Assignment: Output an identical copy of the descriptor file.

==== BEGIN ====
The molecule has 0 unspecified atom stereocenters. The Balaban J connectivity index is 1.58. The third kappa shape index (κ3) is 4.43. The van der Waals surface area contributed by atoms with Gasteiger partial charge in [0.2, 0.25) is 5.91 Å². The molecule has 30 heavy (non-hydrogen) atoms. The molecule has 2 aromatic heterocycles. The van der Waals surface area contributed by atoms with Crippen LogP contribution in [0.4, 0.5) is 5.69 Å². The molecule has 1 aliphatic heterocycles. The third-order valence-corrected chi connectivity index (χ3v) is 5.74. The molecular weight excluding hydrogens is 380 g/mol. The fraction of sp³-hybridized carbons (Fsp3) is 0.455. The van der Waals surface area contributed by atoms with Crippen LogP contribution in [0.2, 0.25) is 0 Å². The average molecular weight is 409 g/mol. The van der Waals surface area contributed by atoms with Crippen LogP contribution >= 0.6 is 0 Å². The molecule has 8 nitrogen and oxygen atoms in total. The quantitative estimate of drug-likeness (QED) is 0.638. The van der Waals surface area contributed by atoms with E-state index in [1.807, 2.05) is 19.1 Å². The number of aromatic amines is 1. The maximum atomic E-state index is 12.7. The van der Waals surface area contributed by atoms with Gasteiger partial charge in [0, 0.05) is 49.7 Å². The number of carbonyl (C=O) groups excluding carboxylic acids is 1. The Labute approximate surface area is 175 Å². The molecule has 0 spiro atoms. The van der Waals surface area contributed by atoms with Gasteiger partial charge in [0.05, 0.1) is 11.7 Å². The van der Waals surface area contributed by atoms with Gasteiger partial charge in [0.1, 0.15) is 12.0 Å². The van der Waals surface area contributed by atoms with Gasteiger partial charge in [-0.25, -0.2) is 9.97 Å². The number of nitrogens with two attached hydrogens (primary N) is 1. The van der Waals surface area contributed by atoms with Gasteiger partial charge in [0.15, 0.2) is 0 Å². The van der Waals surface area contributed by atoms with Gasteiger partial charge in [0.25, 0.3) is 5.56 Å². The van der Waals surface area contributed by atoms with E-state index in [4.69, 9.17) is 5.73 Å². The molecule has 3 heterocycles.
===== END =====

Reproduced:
The molecule has 0 unspecified atom stereocenters. The Balaban J connectivity index is 1.58. The third kappa shape index (κ3) is 4.43. The van der Waals surface area contributed by atoms with Gasteiger partial charge in [0.2, 0.25) is 5.91 Å². The molecule has 30 heavy (non-hydrogen) atoms. The molecule has 2 aromatic heterocycles. The van der Waals surface area contributed by atoms with Crippen LogP contribution in [0.4, 0.5) is 5.69 Å². The molecule has 1 aliphatic heterocycles. The third-order valence-corrected chi connectivity index (χ3v) is 5.74. The molecular weight excluding hydrogens is 380 g/mol. The fraction of sp³-hybridized carbons (Fsp3) is 0.455. The van der Waals surface area contributed by atoms with Crippen LogP contribution in [0.2, 0.25) is 0 Å². The average molecular weight is 409 g/mol. The van der Waals surface area contributed by atoms with Crippen LogP contribution >= 0.6 is 0 Å². The molecule has 8 nitrogen and oxygen atoms in total. The quantitative estimate of drug-likeness (QED) is 0.638. The van der Waals surface area contributed by atoms with E-state index in [1.807, 2.05) is 19.1 Å². The number of aromatic amines is 1. The maximum atomic E-state index is 12.7. The van der Waals surface area contributed by atoms with Gasteiger partial charge in [0, 0.05) is 49.7 Å². The number of carbonyl (C=O) groups excluding carboxylic acids is 1. The Labute approximate surface area is 175 Å². The molecule has 0 spiro atoms. The van der Waals surface area contributed by atoms with Gasteiger partial charge in [0.05, 0.1) is 11.7 Å². The van der Waals surface area contributed by atoms with Gasteiger partial charge in [0.1, 0.15) is 12.0 Å². The van der Waals surface area contributed by atoms with Gasteiger partial charge in [-0.25, -0.2) is 9.97 Å². The number of nitrogens with two attached hydrogens (primary N) is 1. The van der Waals surface area contributed by atoms with Gasteiger partial charge in [0.15, 0.2) is 0 Å². The van der Waals surface area contributed by atoms with Gasteiger partial charge in [0.25, 0.3) is 5.56 Å². The van der Waals surface area contributed by atoms with E-state index in [4.69, 9.17) is 5.73 Å². The molecule has 3 heterocycles.